Volkswagen Dieselgate costs society 29 billion say scientists

04 February 2016 2 min. read
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Volkswagen’s tampering with its software, to give a considerably lower emission reading than on the road measure during testing, have resulted in €29 billion worth of damages to society. This is considerably more than the €5.5 billion the company has reserved for damages as a result of the scandal.

The €29 billion in public health damages is the conclusion of research performed by the Radboud University Nijmegen in relation to social consequences derived from Volkswagen’s fraudulent activity. As a result of the emissions testing fraud, considerably more noxious pollutants, particularly nitrogen oxide, were pumped into the air than legally permitted. According to the scientists, the extra emissions have resulted in the loss of 45,000 healthy life years globally, of which 44,000 in Europe.

Billion dollar consequences 
Through a calculation that associates the loss of healthy life years on the value of a human life, using a ‘value of statistical life' analysis, the experts come to a total loss of €29 billion. If Volkswagen does not recall the offending vehicles, and they are permitted to continue to pump out pollutants at above legally permitted levels, the total costs to society could reach €47 billion, warns their report.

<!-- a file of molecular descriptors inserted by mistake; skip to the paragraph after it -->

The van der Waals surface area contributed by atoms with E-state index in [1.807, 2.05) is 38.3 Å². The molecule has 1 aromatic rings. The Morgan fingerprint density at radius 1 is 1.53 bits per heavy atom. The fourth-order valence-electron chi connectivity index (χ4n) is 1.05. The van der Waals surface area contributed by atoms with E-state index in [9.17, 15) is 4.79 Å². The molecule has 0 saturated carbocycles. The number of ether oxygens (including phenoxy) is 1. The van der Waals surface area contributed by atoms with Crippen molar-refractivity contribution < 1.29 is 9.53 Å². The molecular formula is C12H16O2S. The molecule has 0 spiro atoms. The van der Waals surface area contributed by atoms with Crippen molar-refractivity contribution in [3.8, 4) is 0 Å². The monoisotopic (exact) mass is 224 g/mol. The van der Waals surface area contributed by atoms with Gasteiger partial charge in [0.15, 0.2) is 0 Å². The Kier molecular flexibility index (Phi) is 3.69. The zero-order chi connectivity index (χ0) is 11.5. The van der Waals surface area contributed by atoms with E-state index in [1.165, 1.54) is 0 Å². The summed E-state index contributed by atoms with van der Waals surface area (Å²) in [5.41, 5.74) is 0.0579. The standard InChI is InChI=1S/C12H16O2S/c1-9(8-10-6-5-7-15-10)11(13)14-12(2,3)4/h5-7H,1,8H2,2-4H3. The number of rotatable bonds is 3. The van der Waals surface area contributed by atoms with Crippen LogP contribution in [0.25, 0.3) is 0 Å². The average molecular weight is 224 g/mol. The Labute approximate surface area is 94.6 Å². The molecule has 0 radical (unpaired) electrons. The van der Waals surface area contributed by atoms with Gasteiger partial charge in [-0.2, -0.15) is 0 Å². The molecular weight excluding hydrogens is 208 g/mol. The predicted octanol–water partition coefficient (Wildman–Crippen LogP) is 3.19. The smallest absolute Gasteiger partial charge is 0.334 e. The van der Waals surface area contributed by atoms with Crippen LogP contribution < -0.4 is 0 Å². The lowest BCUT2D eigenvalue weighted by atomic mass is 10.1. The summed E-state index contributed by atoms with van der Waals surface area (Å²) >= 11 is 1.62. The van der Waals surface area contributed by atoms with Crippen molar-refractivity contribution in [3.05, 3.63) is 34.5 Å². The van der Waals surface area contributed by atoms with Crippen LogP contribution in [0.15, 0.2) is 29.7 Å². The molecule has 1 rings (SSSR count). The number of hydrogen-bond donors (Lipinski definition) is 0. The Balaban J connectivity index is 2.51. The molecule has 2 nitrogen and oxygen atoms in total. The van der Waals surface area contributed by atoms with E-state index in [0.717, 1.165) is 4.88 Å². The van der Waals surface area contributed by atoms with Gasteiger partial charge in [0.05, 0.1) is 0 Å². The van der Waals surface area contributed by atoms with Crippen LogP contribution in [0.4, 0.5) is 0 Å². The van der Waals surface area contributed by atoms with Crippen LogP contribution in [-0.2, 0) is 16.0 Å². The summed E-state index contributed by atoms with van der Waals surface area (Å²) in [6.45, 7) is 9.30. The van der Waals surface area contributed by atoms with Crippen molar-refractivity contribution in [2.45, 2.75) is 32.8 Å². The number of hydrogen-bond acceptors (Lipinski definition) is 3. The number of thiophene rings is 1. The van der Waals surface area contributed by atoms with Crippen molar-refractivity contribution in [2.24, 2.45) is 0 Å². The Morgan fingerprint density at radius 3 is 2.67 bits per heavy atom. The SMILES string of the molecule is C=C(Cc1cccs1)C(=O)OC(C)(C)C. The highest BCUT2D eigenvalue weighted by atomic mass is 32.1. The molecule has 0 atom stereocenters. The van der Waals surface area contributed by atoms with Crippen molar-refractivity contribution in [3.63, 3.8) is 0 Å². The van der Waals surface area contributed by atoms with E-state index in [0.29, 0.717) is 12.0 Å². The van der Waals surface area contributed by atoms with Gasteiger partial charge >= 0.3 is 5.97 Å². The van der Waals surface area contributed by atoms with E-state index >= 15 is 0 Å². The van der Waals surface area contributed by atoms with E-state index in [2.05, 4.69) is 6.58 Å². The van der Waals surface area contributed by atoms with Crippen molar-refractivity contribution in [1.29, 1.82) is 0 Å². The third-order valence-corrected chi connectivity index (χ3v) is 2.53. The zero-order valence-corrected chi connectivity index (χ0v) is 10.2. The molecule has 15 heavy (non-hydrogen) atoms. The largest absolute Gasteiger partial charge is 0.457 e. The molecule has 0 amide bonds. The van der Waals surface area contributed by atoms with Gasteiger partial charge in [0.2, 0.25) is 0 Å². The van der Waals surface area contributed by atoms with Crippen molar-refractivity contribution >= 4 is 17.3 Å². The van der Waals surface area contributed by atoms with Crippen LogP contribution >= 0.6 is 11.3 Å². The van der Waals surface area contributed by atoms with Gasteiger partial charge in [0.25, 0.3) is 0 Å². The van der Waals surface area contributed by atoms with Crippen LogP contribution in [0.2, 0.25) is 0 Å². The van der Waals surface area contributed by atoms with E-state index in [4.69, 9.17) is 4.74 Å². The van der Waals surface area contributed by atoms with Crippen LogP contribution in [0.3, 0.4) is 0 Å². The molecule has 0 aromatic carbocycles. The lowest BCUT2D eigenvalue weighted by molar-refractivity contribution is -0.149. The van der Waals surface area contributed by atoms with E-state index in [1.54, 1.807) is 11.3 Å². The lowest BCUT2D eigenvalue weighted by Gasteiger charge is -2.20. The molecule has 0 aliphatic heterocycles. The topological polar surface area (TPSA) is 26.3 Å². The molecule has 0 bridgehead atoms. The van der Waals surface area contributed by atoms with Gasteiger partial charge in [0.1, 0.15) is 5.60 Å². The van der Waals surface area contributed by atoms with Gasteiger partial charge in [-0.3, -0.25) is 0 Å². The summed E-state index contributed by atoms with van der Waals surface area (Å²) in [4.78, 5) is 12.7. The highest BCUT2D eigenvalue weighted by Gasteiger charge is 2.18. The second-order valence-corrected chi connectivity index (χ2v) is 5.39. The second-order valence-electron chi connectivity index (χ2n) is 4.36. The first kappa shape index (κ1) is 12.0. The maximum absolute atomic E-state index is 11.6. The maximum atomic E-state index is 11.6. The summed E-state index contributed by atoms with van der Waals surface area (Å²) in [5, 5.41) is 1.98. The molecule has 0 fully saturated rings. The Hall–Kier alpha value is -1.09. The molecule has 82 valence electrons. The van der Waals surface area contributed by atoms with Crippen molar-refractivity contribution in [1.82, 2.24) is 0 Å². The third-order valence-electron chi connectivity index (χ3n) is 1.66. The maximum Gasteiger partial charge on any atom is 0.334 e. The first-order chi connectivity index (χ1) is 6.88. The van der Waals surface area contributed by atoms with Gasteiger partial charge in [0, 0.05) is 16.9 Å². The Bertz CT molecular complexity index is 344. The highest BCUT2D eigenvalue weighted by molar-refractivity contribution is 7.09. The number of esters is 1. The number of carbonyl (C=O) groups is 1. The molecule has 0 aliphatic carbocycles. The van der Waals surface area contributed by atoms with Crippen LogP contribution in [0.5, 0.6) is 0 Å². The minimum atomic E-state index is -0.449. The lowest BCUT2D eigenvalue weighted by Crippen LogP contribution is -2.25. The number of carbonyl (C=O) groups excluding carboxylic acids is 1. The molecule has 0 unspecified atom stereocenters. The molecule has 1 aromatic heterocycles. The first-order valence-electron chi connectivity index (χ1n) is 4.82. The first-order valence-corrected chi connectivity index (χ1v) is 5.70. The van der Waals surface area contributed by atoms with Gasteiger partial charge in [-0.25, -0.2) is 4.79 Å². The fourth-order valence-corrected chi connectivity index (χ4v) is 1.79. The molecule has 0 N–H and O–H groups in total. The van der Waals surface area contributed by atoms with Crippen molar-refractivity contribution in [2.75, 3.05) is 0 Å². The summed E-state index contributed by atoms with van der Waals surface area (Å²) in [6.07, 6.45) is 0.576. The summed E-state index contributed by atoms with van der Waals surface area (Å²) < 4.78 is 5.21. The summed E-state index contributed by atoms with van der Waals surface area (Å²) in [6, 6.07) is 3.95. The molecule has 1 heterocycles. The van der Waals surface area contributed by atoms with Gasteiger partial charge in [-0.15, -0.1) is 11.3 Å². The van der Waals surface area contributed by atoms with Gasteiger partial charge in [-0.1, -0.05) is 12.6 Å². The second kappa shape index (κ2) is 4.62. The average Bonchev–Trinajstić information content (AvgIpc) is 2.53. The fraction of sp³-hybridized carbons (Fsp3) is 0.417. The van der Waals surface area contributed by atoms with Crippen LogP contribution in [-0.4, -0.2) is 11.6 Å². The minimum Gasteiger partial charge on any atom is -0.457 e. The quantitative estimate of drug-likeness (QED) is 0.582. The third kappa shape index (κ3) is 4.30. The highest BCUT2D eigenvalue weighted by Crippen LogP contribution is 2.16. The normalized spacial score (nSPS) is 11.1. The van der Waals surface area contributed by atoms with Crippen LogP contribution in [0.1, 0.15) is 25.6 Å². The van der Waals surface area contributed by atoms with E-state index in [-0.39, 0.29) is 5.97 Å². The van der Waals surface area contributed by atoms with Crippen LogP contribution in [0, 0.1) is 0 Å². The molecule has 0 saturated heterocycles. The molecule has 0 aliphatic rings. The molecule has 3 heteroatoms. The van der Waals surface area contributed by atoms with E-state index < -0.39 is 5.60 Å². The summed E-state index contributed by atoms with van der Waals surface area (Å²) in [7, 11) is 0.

The software used to commit fraud was found in nine million vehicles sold between 2009 and 2015 in Europe and the US. The vehicles released 526 kilotons more nitrogen oxide than was permitted. The negative consequences of the pollution is considerably greater in Europe where the majority of Volkswagens cars were sold, and where population density is considerably higher than in the US. The loss of healthy life years is a consequence of excess mortality (people dying earlier than they would otherwise) and the effect of diseases caused by the inhalation of fine particles from the extra emissions.

Europeans breath 95% of the damage
The health effect on Europeans is considerably starker than those on US citizen, notes Rik Oldekamp, one of the authors of the study, concluding that more than 95% of the damage to public health occurred in Europe.

Following the disclosure of Volkswagens emission testing tampering, environmental scientists at Radboud University sought to quantify the resultant environmental and social consequences. The results were published in the February edition of the scientific journal Environmental Pollution. This is the first scientific study into the impact of the fraud on Europe, while also confirming two earlier studies into the health effects performed in the US.